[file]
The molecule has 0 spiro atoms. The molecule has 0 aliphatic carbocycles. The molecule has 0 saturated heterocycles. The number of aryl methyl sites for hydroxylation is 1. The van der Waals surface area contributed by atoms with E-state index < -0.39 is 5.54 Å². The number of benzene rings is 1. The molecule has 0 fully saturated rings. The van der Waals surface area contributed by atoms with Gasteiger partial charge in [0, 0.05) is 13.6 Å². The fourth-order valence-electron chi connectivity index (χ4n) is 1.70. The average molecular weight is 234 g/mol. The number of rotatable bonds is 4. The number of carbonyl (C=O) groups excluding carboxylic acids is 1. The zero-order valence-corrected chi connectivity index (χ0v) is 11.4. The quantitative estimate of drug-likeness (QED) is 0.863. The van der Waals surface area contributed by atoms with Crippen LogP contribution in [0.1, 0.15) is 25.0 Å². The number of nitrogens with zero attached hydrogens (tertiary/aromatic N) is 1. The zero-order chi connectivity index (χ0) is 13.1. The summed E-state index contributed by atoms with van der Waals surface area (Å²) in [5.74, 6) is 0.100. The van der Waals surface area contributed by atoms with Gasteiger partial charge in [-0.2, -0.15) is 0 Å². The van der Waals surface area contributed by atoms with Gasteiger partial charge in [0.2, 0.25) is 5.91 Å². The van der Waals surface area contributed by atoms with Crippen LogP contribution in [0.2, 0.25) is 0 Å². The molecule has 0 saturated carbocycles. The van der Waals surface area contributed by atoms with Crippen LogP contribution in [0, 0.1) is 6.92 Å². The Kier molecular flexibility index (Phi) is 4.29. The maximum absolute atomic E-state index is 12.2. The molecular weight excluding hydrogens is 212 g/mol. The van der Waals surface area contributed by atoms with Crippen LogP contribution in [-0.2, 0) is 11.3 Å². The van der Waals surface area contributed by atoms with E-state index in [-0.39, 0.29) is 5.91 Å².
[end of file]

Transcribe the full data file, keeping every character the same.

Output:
The molecule has 0 spiro atoms. The molecule has 0 aliphatic carbocycles. The molecule has 0 saturated heterocycles. The number of aryl methyl sites for hydroxylation is 1. The van der Waals surface area contributed by atoms with E-state index < -0.39 is 5.54 Å². The number of benzene rings is 1. The molecule has 0 fully saturated rings. The van der Waals surface area contributed by atoms with Gasteiger partial charge in [0, 0.05) is 13.6 Å². The fourth-order valence-electron chi connectivity index (χ4n) is 1.70. The average molecular weight is 234 g/mol. The number of rotatable bonds is 4. The number of carbonyl (C=O) groups excluding carboxylic acids is 1. The zero-order valence-corrected chi connectivity index (χ0v) is 11.4. The quantitative estimate of drug-likeness (QED) is 0.863. The van der Waals surface area contributed by atoms with Crippen LogP contribution in [0.1, 0.15) is 25.0 Å². The number of nitrogens with zero attached hydrogens (tertiary/aromatic N) is 1. The zero-order chi connectivity index (χ0) is 13.1. The summed E-state index contributed by atoms with van der Waals surface area (Å²) in [5.74, 6) is 0.100. The van der Waals surface area contributed by atoms with Gasteiger partial charge in [-0.2, -0.15) is 0 Å². The van der Waals surface area contributed by atoms with Gasteiger partial charge in [0.2, 0.25) is 5.91 Å². The van der Waals surface area contributed by atoms with Crippen LogP contribution in [0.2, 0.25) is 0 Å². The molecule has 0 saturated carbocycles. The van der Waals surface area contributed by atoms with Crippen LogP contribution in [0, 0.1) is 6.92 Å². The Kier molecular flexibility index (Phi) is 4.29. The maximum absolute atomic E-state index is 12.2. The molecular weight excluding hydrogens is 212 g/mol. The van der Waals surface area contributed by atoms with Crippen LogP contribution in [-0.2, 0) is 11.3 Å². The van der Waals surface area contributed by atoms with E-state index in [-0.39, 0.29) is 5.91 Å².